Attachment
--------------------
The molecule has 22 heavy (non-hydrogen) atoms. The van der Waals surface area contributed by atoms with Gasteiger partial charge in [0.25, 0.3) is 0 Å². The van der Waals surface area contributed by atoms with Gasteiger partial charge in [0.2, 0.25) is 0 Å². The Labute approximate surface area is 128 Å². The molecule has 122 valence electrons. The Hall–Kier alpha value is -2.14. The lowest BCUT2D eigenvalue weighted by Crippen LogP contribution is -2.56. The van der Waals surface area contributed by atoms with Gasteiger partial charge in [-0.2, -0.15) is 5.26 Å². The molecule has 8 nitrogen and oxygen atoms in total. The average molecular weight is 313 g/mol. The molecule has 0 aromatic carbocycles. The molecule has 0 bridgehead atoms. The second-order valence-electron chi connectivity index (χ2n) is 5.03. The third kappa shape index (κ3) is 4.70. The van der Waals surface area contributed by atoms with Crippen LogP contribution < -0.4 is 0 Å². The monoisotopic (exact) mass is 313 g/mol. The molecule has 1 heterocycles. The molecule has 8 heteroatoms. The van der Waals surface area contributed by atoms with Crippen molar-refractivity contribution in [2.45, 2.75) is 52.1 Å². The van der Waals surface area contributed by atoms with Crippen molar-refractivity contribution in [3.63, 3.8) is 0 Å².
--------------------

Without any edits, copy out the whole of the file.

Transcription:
The molecule has 22 heavy (non-hydrogen) atoms. The van der Waals surface area contributed by atoms with Gasteiger partial charge in [0.25, 0.3) is 0 Å². The van der Waals surface area contributed by atoms with Gasteiger partial charge in [0.2, 0.25) is 0 Å². The Labute approximate surface area is 128 Å². The molecule has 122 valence electrons. The Hall–Kier alpha value is -2.14. The lowest BCUT2D eigenvalue weighted by Crippen LogP contribution is -2.56. The van der Waals surface area contributed by atoms with Gasteiger partial charge in [-0.2, -0.15) is 5.26 Å². The molecule has 8 nitrogen and oxygen atoms in total. The average molecular weight is 313 g/mol. The molecule has 0 aromatic carbocycles. The molecule has 0 bridgehead atoms. The second-order valence-electron chi connectivity index (χ2n) is 5.03. The third kappa shape index (κ3) is 4.70. The van der Waals surface area contributed by atoms with Crippen LogP contribution < -0.4 is 0 Å². The monoisotopic (exact) mass is 313 g/mol. The molecule has 1 heterocycles. The molecule has 8 heteroatoms. The van der Waals surface area contributed by atoms with Crippen molar-refractivity contribution in [2.45, 2.75) is 52.1 Å². The van der Waals surface area contributed by atoms with Crippen molar-refractivity contribution in [3.63, 3.8) is 0 Å².